Aims: Our aim was to assess the number of medications prescribed to people with Type 1 or Type 2 diabetes mellitus and to compare these to recommendations by guidelines.
Patients and methods: Data from 155 and 154 people with Type 1 and Type 2 diabetes, respectively, were analysed. Prescribed medications (glucose-lowering drugs, blood pressure medications, drugs to treat cardiovascular risk or diseases, etc.) were counted as compounds per day, tablets per day, injections per day, or other modes of administration.
Results: People with Type 2 diabetes were prescribed 8.4 ± 3.0 different drug compounds per day (maximum, 16), 8.6 ± 3.9 tablets per day (maximum, 22), 2.6 ± 1.6 injections per day (maximum, 7), in total 11.6 ± 4.5 doses of any medication per day (maximum, 27). The numbers for people with Type 1 diabetes were 5.5 ± 3.4 compounds per day (maximum, 15), 4.5 ± 4.3 tablets per day (maximum, 18), 3.9 ± 2.2 injections per day (maximum, 8), in total 8.5 ± 5.1 doses of any medication per day (maximum, 22). Over 97% of the prescriptions corresponded to recommendations by guidelines.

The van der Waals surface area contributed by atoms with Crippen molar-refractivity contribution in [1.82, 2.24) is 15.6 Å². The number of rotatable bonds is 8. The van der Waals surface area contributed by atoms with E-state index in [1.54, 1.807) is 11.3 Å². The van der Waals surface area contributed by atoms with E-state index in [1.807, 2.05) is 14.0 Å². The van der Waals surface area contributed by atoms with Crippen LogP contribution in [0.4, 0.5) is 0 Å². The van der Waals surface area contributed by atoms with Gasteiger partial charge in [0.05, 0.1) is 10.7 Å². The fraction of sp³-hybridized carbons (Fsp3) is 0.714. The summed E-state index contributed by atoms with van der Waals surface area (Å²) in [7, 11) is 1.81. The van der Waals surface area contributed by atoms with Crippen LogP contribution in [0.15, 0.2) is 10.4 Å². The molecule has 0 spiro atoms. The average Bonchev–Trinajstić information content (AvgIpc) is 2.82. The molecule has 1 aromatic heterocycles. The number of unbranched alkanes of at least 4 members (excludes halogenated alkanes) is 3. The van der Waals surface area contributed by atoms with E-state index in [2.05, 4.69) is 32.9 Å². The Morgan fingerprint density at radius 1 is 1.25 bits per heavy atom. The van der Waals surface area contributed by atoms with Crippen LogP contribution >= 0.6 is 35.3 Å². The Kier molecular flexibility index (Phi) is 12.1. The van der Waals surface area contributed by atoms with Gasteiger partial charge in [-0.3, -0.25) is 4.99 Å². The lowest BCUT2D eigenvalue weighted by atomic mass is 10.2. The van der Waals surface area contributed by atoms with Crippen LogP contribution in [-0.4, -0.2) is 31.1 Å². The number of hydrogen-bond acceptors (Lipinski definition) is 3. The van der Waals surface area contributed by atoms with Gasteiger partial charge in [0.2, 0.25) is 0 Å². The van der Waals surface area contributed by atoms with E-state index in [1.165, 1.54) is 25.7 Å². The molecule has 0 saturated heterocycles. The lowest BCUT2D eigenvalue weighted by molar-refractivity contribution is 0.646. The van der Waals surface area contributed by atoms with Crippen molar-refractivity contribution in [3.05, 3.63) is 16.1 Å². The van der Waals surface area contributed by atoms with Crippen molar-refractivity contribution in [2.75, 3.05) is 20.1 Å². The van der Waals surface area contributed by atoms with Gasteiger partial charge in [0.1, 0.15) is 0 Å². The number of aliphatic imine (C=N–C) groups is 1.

Conclusions: The number of prescribed drugs is high in people with diabetes mellitus, and higher for those with Type 2 than with Type 1 diabetes. The compatibility of prescriptions with guideline recommendations suggests that even this high number of prescriptions will provide a clinical benefit. The current analysis could provide a basis for a realistic judgement of the burden imposed by polypharmacy in people with diabetes mellitus.
© 2014 The Authors. Diabetic Medicine © 2014 Diabetes UK.